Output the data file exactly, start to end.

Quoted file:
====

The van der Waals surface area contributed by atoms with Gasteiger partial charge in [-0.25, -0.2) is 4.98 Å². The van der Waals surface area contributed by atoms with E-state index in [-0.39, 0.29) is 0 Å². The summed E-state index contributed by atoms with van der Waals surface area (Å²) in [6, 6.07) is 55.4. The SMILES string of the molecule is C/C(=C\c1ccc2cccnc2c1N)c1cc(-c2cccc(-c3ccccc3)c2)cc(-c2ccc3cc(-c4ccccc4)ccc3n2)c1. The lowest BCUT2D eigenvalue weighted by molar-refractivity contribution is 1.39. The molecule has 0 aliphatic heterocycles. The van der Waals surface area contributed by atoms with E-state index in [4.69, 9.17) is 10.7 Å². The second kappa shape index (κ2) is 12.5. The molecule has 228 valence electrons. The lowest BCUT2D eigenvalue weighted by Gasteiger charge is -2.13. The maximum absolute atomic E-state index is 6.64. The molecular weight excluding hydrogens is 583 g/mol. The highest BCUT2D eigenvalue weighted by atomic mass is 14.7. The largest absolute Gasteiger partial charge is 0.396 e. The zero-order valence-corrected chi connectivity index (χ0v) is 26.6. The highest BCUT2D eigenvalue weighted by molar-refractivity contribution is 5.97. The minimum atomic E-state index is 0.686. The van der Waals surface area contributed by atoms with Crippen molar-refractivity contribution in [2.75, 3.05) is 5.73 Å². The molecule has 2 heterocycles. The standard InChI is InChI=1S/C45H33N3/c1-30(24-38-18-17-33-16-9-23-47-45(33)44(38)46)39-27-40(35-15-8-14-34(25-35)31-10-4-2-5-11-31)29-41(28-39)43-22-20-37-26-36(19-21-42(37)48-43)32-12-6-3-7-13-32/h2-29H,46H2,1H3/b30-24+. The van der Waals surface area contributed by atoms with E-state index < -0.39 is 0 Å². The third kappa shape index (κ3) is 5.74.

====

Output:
The van der Waals surface area contributed by atoms with Gasteiger partial charge in [-0.25, -0.2) is 4.98 Å². The van der Waals surface area contributed by atoms with E-state index in [-0.39, 0.29) is 0 Å². The summed E-state index contributed by atoms with van der Waals surface area (Å²) in [6, 6.07) is 55.4. The SMILES string of the molecule is C/C(=C\c1ccc2cccnc2c1N)c1cc(-c2cccc(-c3ccccc3)c2)cc(-c2ccc3cc(-c4ccccc4)ccc3n2)c1. The lowest BCUT2D eigenvalue weighted by molar-refractivity contribution is 1.39. The molecule has 0 aliphatic heterocycles. The van der Waals surface area contributed by atoms with E-state index in [4.69, 9.17) is 10.7 Å². The second kappa shape index (κ2) is 12.5. The molecule has 228 valence electrons. The lowest BCUT2D eigenvalue weighted by Gasteiger charge is -2.13. The maximum absolute atomic E-state index is 6.64. The molecular weight excluding hydrogens is 583 g/mol. The highest BCUT2D eigenvalue weighted by atomic mass is 14.7. The largest absolute Gasteiger partial charge is 0.396 e. The zero-order valence-corrected chi connectivity index (χ0v) is 26.6. The highest BCUT2D eigenvalue weighted by molar-refractivity contribution is 5.97. The minimum atomic E-state index is 0.686. The van der Waals surface area contributed by atoms with Crippen molar-refractivity contribution in [2.75, 3.05) is 5.73 Å². The molecule has 2 heterocycles. The standard InChI is InChI=1S/C45H33N3/c1-30(24-38-18-17-33-16-9-23-47-45(33)44(38)46)39-27-40(35-15-8-14-34(25-35)31-10-4-2-5-11-31)29-41(28-39)43-22-20-37-26-36(19-21-42(37)48-43)32-12-6-3-7-13-32/h2-29H,46H2,1H3/b30-24+. The van der Waals surface area contributed by atoms with E-state index < -0.39 is 0 Å². The third kappa shape index (κ3) is 5.74.